2017 Fall Season Summary
Golden eagleThe 2017 count was the 35th consecutive season of monitoring diurnal raptor and Turkey Vulture migration at the mouth of the Detroit River, and the 20th year of
consistent coverage at Lake Erie Metropark. There were 636.75 hours of data collection with counts conducted on 89 days between 1 September and 30 November. 72,263 total Turkey Vultures and raptors of 15 species were counted, which includes 1 unknown accipiter, 7 unknown buteos, and 3 unknown raptors. We compare this season’s totals to the respective long-term average (LTA) for each species since 1998. Turkey Vultures (8%), Bald Eagles (34%), Merlin (26%) and Peregrine Falcons (58%) were the only species counted above the LTA. Osprey (-73%), Northern Harrier (-30%), Sharp-shinned Hawk (-33%), Cooper’s Hawk (-75%) Northern Goshawk (-90%), Red-shouldered Hawk (-44%), Broad-winged Hawk (-84%), Swainson’s Hawk (-52%), Red-tailed Hawk (-46%), American Kestrel (-40%) and total numbers (-43%) were significantly lower than the LTA (where values >15% are considered “significant” for the count). Rough-legged Hawk (-4%) and Golden Eagle (-5%) numbers were insignificantly lower than the LTA. Two Northern Goshawks and two Swainson’s Hawks were counted this year.

The complete report can be read here.

A New Season Begins! - 1 September, 2017
Mark Hainen captured this juvenile Cooper's Hawk as it passed over the site as one of the first raptors to be documented during the start of the 35th Detroit River Hawk Watch, which started today, 01 Sep 2017.
Juvenile Cooper's hawk
Kevin Georg will act as the season's Primary Counter. He comes to DRWH with over 3 decades worth of hawk-watching experience. Welcome, Kevin!

2017 Fall Raptor Counter Needed (September 1 to November 30, 2017)

Detroit River Hawk Watch logoFall 2017 Raptor Counter Needed to continue raptor migration monitoring for the Detroit River Hawk Watch. Annual raptor monitoring began in 1983 and documents one of the most significant fall raptor migrations in North America.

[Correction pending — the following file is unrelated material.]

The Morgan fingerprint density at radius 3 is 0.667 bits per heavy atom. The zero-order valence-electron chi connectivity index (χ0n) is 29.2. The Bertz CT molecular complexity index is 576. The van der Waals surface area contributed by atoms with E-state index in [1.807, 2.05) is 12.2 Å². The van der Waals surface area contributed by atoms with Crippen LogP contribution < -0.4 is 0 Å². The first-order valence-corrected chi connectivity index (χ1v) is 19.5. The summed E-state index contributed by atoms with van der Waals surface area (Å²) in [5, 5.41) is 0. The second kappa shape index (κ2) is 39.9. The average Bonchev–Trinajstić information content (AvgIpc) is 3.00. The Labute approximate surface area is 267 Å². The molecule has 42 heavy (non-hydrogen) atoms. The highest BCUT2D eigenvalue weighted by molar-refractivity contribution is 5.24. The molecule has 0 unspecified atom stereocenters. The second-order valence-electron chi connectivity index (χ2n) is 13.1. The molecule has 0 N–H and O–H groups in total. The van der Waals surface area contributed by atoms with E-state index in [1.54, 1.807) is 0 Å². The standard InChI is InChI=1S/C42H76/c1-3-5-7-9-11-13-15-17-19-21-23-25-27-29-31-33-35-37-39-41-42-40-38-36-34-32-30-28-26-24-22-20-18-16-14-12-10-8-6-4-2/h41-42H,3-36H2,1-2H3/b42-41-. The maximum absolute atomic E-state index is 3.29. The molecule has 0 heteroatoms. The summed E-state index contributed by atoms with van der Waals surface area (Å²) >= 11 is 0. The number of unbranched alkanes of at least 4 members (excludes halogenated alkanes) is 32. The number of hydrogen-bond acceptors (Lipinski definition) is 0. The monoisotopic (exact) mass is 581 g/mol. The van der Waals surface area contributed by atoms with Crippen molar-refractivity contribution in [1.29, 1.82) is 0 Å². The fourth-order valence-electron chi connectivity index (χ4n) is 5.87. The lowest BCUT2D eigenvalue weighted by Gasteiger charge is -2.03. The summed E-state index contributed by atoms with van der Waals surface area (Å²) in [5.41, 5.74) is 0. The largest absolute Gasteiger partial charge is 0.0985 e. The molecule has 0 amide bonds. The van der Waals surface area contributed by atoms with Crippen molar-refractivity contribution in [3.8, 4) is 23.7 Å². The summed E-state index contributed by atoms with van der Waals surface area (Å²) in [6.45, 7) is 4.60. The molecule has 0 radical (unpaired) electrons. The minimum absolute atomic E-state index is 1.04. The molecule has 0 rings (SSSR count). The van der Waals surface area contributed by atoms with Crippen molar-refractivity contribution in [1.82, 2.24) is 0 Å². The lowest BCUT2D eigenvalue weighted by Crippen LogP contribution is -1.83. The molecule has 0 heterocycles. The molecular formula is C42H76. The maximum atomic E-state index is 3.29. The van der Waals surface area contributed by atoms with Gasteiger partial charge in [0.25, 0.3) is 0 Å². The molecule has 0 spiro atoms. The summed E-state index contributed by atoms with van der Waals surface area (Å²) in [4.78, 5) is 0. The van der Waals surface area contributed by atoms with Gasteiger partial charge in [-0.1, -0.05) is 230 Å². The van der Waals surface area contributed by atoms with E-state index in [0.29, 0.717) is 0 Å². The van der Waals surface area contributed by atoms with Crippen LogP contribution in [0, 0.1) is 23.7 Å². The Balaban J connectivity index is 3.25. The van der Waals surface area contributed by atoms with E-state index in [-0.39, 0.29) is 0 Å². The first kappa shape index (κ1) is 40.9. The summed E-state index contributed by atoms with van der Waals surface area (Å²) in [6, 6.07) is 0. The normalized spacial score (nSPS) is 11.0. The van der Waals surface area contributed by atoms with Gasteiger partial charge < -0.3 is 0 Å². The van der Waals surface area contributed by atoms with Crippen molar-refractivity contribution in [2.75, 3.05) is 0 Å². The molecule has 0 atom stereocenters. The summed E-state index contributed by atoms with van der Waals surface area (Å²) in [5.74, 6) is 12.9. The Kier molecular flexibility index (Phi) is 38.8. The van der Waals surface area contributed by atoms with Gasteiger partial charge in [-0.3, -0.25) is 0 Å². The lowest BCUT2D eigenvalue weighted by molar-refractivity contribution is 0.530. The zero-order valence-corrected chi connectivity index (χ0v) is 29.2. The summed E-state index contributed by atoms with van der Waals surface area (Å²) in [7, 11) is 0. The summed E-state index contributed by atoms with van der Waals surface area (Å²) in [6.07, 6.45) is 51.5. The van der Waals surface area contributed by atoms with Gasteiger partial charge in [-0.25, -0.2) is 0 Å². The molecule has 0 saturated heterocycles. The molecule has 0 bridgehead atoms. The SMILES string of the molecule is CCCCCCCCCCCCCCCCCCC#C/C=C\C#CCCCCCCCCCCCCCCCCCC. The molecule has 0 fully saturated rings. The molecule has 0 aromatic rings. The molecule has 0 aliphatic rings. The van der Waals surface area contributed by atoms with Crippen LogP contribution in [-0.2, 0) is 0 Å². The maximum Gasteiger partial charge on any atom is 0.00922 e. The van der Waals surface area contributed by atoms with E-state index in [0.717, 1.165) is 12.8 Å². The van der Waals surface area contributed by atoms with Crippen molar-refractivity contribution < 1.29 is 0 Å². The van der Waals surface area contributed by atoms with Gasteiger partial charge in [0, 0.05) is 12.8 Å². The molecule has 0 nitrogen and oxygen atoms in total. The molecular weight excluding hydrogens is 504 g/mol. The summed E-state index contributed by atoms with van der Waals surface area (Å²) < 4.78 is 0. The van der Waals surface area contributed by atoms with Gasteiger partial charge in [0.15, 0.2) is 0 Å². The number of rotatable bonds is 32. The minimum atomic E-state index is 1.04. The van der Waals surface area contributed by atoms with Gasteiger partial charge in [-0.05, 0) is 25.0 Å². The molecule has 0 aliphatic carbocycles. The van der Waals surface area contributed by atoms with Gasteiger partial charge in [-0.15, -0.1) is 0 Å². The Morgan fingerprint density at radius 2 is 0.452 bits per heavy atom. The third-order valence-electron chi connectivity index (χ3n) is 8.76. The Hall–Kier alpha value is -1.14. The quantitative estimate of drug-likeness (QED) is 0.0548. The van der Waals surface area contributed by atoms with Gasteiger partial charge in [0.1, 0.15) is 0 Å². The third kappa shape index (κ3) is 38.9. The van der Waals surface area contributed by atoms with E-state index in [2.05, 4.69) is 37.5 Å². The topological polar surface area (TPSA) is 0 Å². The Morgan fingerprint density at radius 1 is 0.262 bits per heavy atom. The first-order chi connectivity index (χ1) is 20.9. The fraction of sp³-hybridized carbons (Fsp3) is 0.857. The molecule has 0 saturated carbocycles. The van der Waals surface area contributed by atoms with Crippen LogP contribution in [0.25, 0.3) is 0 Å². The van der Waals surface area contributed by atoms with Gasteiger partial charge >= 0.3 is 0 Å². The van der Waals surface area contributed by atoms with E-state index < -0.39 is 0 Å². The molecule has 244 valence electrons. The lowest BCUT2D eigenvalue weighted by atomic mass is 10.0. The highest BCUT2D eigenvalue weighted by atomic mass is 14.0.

Our hawk watch site has spectacular annual flights of broad-winged hawks, golden eagles, and all eastern raptors, including reliable passages of Swainson's Hawk. During the month of September we can expect upwards of 10,000 to 100,000 Broad-winged Hawks, alone! There have only been seven primary counters since 1998 and most return for multiple seasons. We seek individuals who enjoy working with volunteer counters and communicating with visitors. Applicants must have some initial field biological experience and extremely high personal interest in raptor migration. Good writing skills are essential for daily and end-of-season summary reports. Counters will be expected to follow the official DRHW Protocol.
We are very willing to work with student schedules and contract on a part-time basis ensuring the entire season is covered. Contract will be through the International Wildlife Refuge Alliance, which is a non-profit (501c3) organization furthering the mission of the Detroit River International Wildlife Refuge.
Please contact: STEVE DUSHANE, Refuge Manager, Detroit River International Wildlife Refuge,  U.S. Fish and Wildlife Service. E-mail: (PH: 734-692-7604 or 734-341-8893),  9311 Groh Road, Grosse Ile, MI 48138.
Deadline for Application is August 1, 2017.